Day 50

The next iteration of intake went on the robot today. There was a clearance issue with the motor and the sweeper plate that had to get fixed by hand but everything else fit together. Below are two gifs, our first time intaking a cube and the first time scoring it into a high node.

We immediately noticed it is now harder to intake cones near a wall because of the added length on the intake. It also makes it slightly hard to fit inside frame perimeter while holding a cone. But we’ve already got the next iteration of the intake designed to fix both of those problems. The top roller will move inwards making the whole intake shorter(and lighter).

The programming team has been busy working on autonomous and ironing out the kinks with it. The auto balance is now working, just fine tuning paths and scoring. They’ve also been cramming to get the buddy carry code working. So far they have the CAM rotating and the servos deploying correctly and they might be ready to test it Tuesday.

The new and improved choochoo gear box was assembled fully today and is ready to be placed into the competition robot. It’ll get changed over once we get auto working and take a break from driver practice.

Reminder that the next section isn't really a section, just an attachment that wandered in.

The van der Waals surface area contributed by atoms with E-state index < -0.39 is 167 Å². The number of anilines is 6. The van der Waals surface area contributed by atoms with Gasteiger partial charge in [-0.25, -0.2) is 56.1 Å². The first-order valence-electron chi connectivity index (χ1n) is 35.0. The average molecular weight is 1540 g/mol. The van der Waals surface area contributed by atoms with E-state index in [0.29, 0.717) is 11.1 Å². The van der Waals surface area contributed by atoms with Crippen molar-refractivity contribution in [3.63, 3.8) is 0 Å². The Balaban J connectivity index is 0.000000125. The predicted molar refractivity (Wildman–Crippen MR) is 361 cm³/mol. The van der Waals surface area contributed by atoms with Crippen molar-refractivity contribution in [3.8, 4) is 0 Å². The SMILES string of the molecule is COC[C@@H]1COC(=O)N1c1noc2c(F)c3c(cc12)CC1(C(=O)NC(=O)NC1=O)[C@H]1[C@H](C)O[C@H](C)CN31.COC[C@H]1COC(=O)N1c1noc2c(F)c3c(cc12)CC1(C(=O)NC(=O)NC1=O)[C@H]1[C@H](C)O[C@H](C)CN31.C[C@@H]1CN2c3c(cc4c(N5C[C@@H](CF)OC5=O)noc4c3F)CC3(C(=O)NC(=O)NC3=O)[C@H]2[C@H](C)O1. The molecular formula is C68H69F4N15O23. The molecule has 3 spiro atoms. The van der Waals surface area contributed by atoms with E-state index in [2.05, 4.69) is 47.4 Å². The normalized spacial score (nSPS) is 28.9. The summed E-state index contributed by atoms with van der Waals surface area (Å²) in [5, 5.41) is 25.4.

We’ve been having problems controlling the choochoo mechanism. The linkage that moves the arm up and down can rotate infinitely around a circle. For each arm angle there are two different spots the choochoo linkage could be in. Both images below have the same arm angle of ~82 degrees, but very different choochoo wheel positions.

Adding to the problem, positive rotation of the wheel does not always result in positive rotation of the arm. At two spots in the wheel it switches and positive rotation will become negative rotation. Lets call these inversion points.

These two things become problems when we are controlling the arm with PID control, closed on the angle of the arm. The PID controller expects that positive rotation of the motor will result in positive angle change. This isn’t true once the arm moves past an inversion point. So far we’ve been trying to avoid the points of inversion. But that doesn’t always work. If we run the arm into something, it can get past the inversion point and the arm rapidly flies down smashing into things. Below is an example of us accidentally command the arm past the inversion point.

We think we know how to solve it but its a chunk of work that we need to sit down and get done. All before our first event on Thursday.






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